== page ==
Committee members provided good feedback that focused mainly on technical aspects of the bill — primarily the penalties and enforcement. Sen. Bill Soules (D), who is himself a hunter, did express dismay that trappers can kill an unlimited number of animals not for personal use but to sell to the market. He also questioned whether any gross-receipts taxes were being paid on these sales of the public’s wildlife.

Because of the technical questions, the committee chair, Sen. Joseph Cervantes (D), said he wanted the committee to craft a substitute bill to address those issues before moving on a vote. However, no substitute bill emerged, and the time slipped by so that the bill simply faded into dormancy.

However, the sponsor, Sen. Campos, is not letting the issue fade. He is scheduled to appear before the state Game Commission to discuss the future of trapping in New Mexico at the May 11 commission meeting in Clayton, N.M. For updates on the time and place, please visit the state Game and Fish website, www.wildlife.state.nm.us/commission.

HB 254

HB 254, a bill to reform the Game Commission sponsored by Rep. Matt McQueen (D), passed its first House committee but failed in the House Energy, Environment and Natural Resources committee. Both votes were along party lines. (This bill again had the same opponents; the Cattlegrowers, the Woolgrowers and the Council of Outfitters and Guides.)

The Game Commission statute was written in the 1920s and is sorely in need of update to reflect modern values about wildlife and be more fair in the representation of stakeholders. This bill would have divided the seven Game Commission appointments between the governor and the Legislature. In addition to defining the seats for specific user groups such as hunters, non-hunters and ranchers, it would have included a dedicated seat for a wildlife biologist not affiliated with New Mexico Game and Fish.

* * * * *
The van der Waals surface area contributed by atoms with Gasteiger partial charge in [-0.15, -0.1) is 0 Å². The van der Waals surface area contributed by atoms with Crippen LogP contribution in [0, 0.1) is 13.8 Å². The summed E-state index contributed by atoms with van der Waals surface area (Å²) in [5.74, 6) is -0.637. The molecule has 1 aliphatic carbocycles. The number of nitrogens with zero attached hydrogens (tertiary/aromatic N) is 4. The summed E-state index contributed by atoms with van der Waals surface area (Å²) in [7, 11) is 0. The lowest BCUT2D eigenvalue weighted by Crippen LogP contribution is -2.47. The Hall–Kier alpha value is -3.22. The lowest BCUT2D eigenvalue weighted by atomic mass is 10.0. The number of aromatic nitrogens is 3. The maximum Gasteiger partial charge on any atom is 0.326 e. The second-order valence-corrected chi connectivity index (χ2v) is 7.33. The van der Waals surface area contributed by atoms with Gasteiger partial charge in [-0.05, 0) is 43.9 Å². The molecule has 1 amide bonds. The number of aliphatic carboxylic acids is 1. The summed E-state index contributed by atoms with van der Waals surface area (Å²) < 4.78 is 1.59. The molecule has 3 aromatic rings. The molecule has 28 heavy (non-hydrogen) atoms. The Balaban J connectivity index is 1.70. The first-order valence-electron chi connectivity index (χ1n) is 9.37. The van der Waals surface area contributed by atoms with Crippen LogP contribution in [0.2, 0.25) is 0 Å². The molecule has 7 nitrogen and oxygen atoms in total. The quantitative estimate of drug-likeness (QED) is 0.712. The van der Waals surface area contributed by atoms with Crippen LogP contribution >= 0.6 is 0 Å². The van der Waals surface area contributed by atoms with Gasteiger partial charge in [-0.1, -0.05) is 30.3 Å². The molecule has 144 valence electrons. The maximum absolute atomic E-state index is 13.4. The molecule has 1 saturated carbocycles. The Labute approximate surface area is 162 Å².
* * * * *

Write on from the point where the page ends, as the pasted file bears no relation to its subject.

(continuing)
SB 81

The only wildlife bill to pass both chambers and make it to the governor’s desk was SB 81, the Wildlife Trafficking Act sponsored by Sen. Mimi Stewart (D), which will help make it more difficult for traffickers of endangered species’ body parts, such as elephant ivory and rhino horn, to slip into the country through our southern border with Mexico. As of this writing, the governor has not yet signed it.

Had any of the other wildlife bills progressed to the governor’s desk, we acknowledge they may have faced a steep hurdle to get her signature. The next time these bills are introduced, in the 2019 long session, we will have a new governor; hopefully one who is more wildlife-friendly. The entire House is also facing election before then, and we could use more wildlife-friendly legislators to make passage of bills like these through committees more certain as well.

Wildlife advocates have a lot for which to be proud this past session. Thank you to everyone who got up early, traveled to Santa Fe, endured long hours waiting for the wildlife bills to come up, and who called their representatives and senators. Your actions were felt and your presence noticed! Your commitment and determination are just what we will need to bring these bills into law in coming years.

Trapping, killing contests still legal in New Mexico